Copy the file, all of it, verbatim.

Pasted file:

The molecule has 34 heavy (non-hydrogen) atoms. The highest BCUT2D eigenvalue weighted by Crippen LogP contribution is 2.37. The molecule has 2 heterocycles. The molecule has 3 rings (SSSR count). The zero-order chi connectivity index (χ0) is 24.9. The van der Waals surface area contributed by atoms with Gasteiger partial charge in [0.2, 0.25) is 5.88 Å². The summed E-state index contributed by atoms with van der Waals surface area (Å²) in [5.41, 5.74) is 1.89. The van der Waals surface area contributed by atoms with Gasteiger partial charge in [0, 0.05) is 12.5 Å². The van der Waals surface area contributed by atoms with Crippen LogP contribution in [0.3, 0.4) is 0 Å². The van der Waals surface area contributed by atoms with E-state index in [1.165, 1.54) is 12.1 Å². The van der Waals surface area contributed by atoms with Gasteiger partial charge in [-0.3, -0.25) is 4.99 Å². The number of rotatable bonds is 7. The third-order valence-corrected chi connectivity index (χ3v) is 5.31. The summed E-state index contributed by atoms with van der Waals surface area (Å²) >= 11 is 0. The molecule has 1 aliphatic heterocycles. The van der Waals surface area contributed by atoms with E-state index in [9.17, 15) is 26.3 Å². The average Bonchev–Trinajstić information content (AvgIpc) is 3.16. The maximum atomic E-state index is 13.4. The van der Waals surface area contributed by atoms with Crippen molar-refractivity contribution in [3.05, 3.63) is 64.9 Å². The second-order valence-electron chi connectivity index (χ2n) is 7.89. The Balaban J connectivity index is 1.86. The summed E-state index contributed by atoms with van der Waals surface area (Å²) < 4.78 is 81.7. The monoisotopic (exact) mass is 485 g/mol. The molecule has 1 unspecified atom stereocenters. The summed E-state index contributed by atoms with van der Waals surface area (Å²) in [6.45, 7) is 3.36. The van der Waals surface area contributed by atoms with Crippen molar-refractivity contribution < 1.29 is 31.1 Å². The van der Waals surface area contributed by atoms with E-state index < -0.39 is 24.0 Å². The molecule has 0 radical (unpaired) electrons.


The molecule has 34 heavy (non-hydrogen) atoms. The highest BCUT2D eigenvalue weighted by Crippen LogP contribution is 2.37. The molecule has 2 heterocycles. The molecule has 3 rings (SSSR count). The zero-order chi connectivity index (χ0) is 24.9. The van der Waals surface area contributed by atoms with Gasteiger partial charge in [0.2, 0.25) is 5.88 Å². The summed E-state index contributed by atoms with van der Waals surface area (Å²) in [5.41, 5.74) is 1.89. The van der Waals surface area contributed by atoms with Gasteiger partial charge in [0, 0.05) is 12.5 Å². The van der Waals surface area contributed by atoms with Crippen LogP contribution in [0.3, 0.4) is 0 Å². The van der Waals surface area contributed by atoms with E-state index in [1.165, 1.54) is 12.1 Å². The van der Waals surface area contributed by atoms with Gasteiger partial charge in [-0.3, -0.25) is 4.99 Å². The number of rotatable bonds is 7. The third-order valence-corrected chi connectivity index (χ3v) is 5.31. The summed E-state index contributed by atoms with van der Waals surface area (Å²) >= 11 is 0. The molecule has 1 aliphatic heterocycles. The van der Waals surface area contributed by atoms with E-state index in [9.17, 15) is 26.3 Å². The average Bonchev–Trinajstić information content (AvgIpc) is 3.16. The maximum atomic E-state index is 13.4. The van der Waals surface area contributed by atoms with Crippen molar-refractivity contribution in [3.05, 3.63) is 64.9 Å². The second-order valence-electron chi connectivity index (χ2n) is 7.89. The Balaban J connectivity index is 1.86. The summed E-state index contributed by atoms with van der Waals surface area (Å²) < 4.78 is 81.7. The monoisotopic (exact) mass is 485 g/mol. The molecule has 1 unspecified atom stereocenters. The summed E-state index contributed by atoms with van der Waals surface area (Å²) in [6.45, 7) is 3.36. The van der Waals surface area contributed by atoms with Crippen molar-refractivity contribution < 1.29 is 31.1 Å². The van der Waals surface area contributed by atoms with E-state index < -0.39 is 24.0 Å². The molecule has 0 radical (unpaired) electrons.